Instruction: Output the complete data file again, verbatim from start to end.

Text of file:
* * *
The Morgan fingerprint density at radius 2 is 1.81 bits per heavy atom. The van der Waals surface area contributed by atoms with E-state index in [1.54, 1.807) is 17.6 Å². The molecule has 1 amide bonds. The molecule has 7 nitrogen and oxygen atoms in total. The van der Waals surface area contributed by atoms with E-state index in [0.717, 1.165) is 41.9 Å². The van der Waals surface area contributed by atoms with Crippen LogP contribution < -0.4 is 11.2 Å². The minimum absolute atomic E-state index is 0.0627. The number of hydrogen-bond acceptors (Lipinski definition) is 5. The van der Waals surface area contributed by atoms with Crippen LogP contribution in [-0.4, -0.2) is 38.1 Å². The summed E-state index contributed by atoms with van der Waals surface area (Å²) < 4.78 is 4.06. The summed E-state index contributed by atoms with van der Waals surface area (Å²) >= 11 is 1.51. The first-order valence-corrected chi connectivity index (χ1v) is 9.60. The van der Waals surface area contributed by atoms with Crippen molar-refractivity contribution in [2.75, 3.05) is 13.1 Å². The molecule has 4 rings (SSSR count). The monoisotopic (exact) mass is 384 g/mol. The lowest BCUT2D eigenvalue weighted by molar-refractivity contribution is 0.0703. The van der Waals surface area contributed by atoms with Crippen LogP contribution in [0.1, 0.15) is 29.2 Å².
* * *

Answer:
The Morgan fingerprint density at radius 2 is 1.81 bits per heavy atom. The van der Waals surface area contributed by atoms with E-state index in [1.54, 1.807) is 17.6 Å². The molecule has 1 amide bonds. The molecule has 7 nitrogen and oxygen atoms in total. The van der Waals surface area contributed by atoms with E-state index in [0.717, 1.165) is 41.9 Å². The van der Waals surface area contributed by atoms with Crippen LogP contribution < -0.4 is 11.2 Å². The minimum absolute atomic E-state index is 0.0627. The number of hydrogen-bond acceptors (Lipinski definition) is 5. The van der Waals surface area contributed by atoms with Crippen LogP contribution in [-0.4, -0.2) is 38.1 Å². The summed E-state index contributed by atoms with van der Waals surface area (Å²) < 4.78 is 4.06. The summed E-state index contributed by atoms with van der Waals surface area (Å²) >= 11 is 1.51. The first-order valence-corrected chi connectivity index (χ1v) is 9.60. The van der Waals surface area contributed by atoms with Crippen molar-refractivity contribution in [2.75, 3.05) is 13.1 Å². The molecule has 4 rings (SSSR count). The monoisotopic (exact) mass is 384 g/mol. The lowest BCUT2D eigenvalue weighted by molar-refractivity contribution is 0.0703. The van der Waals surface area contributed by atoms with Crippen LogP contribution in [0.1, 0.15) is 29.2 Å².